Glutamate is the main excitatory transmitter in both central and peripheral nervous systems. Discovery of metabotropic glutamate receptors (mGluRs) made it clear that glutamate can have excitatory or inhibitory effects on neuronal function, with group I mGluRs enhancing cell excitability but group II and III mGluRs decreasing excitability. The present study investigated the colocalization of mGluR subtypes representing groups I, II, or III in rat L5 dorsal root ganglion (DRG) cells. The analyses show that group III has the highest expression, with 75.0% of DRG cells expressing mGluR8, followed by group II, with 51.6% expressing mGluR2/3, followed by group I, with only 6.8% expressing mGluR1alpha. mGluR8 is expressed by small, medium, and large diameter cells. In contrast, mGluR1alpha and mGluR2/3 are expressed by mainly small and medium cells. Approximately half of cells expressing group I mGluR1alpha also express either group II mGluR2/3 or group III mGluR8. These mGluR1alpha double-labeled populations are not likely to overlap since >1.0% of mGluR1alpha are triple-labeled. As expected from the high percentage of single-labeled mGluR2/3 and mGluR8 cells, there is a considerable population of double-labeled cells with approximately 30% of each population expressing both receptors. Due to the fact that the number of mGluR1alpha-expressing cells in the DRG is low, the percentage of triple-labeled cells is also low ( approximately 1-2%). The prevalence of groups II and III indicate that glutamate could have a substantial inhibitory effect of primary afferent function, reducing and/or fine-tuning sensory input before transmission to the spinal cord. These anatomical data highlight the potential inhibitory role glutamate may play in peripheral sensory transmission.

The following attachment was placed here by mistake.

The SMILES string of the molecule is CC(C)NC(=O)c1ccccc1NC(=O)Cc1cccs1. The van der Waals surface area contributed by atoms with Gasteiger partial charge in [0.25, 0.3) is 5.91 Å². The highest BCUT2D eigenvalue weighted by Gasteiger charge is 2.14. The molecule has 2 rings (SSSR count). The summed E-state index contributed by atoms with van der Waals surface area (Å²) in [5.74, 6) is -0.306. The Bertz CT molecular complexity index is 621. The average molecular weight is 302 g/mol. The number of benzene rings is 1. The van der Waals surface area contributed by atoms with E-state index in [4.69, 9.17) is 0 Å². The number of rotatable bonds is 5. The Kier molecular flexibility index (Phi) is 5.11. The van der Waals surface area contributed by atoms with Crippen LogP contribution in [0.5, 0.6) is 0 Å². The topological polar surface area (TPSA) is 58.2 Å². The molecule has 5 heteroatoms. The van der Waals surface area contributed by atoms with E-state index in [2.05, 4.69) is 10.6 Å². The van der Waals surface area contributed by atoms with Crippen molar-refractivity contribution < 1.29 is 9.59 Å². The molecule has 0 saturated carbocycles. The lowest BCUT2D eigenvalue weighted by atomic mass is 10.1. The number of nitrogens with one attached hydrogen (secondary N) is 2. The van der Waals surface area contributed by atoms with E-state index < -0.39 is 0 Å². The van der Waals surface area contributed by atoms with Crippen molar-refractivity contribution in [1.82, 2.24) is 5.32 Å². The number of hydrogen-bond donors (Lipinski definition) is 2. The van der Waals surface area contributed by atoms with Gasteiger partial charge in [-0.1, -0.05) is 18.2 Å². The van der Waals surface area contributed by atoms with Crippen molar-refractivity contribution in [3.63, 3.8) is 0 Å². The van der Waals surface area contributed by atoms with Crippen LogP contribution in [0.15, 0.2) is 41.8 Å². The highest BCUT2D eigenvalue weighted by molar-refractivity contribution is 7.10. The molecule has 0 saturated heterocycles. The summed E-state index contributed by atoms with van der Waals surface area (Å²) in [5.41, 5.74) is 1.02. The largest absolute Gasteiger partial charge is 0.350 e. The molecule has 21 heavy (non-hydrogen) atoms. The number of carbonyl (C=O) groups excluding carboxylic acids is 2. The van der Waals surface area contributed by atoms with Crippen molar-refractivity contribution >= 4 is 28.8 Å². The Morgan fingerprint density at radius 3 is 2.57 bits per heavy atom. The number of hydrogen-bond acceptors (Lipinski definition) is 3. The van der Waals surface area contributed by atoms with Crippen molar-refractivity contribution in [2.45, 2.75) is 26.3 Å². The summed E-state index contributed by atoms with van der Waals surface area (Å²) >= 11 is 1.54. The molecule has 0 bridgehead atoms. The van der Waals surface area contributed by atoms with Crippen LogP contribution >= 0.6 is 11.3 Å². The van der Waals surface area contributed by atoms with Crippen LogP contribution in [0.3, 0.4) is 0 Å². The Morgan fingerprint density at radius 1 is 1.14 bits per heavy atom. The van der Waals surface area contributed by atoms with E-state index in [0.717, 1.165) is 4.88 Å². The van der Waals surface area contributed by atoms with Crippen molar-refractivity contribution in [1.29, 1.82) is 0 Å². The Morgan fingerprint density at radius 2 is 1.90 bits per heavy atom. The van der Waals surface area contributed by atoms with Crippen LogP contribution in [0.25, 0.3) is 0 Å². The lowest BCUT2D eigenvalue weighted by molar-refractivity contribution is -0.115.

(c) 2007 Wiley-Liss, Inc.